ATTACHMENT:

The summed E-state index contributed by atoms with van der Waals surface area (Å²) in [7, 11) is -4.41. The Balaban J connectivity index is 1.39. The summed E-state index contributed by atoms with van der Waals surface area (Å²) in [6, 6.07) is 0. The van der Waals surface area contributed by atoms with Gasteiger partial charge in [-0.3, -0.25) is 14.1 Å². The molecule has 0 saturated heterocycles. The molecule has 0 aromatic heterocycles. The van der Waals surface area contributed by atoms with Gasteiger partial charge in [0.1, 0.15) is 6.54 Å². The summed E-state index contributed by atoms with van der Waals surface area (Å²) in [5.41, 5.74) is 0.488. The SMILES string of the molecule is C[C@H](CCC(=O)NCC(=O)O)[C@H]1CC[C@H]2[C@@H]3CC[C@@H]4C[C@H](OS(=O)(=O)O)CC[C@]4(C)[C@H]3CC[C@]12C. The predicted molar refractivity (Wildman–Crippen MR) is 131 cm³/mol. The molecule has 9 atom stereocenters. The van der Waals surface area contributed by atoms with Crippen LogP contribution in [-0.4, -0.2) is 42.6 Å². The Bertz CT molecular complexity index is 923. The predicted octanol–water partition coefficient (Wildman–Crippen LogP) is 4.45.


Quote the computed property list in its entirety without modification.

The summed E-state index contributed by atoms with van der Waals surface area (Å²) in [7, 11) is -4.41. The Balaban J connectivity index is 1.39. The summed E-state index contributed by atoms with van der Waals surface area (Å²) in [6, 6.07) is 0. The van der Waals surface area contributed by atoms with Gasteiger partial charge in [-0.3, -0.25) is 14.1 Å². The molecule has 0 saturated heterocycles. The molecule has 0 aromatic heterocycles. The van der Waals surface area contributed by atoms with Gasteiger partial charge in [0.1, 0.15) is 6.54 Å². The summed E-state index contributed by atoms with van der Waals surface area (Å²) in [5.41, 5.74) is 0.488. The SMILES string of the molecule is C[C@H](CCC(=O)NCC(=O)O)[C@H]1CC[C@H]2[C@@H]3CC[C@@H]4C[C@H](OS(=O)(=O)O)CC[C@]4(C)[C@H]3CC[C@]12C. The predicted molar refractivity (Wildman–Crippen MR) is 131 cm³/mol. The molecule has 9 atom stereocenters. The van der Waals surface area contributed by atoms with Crippen LogP contribution in [-0.4, -0.2) is 42.6 Å². The Bertz CT molecular complexity index is 923. The predicted octanol–water partition coefficient (Wildman–Crippen LogP) is 4.45.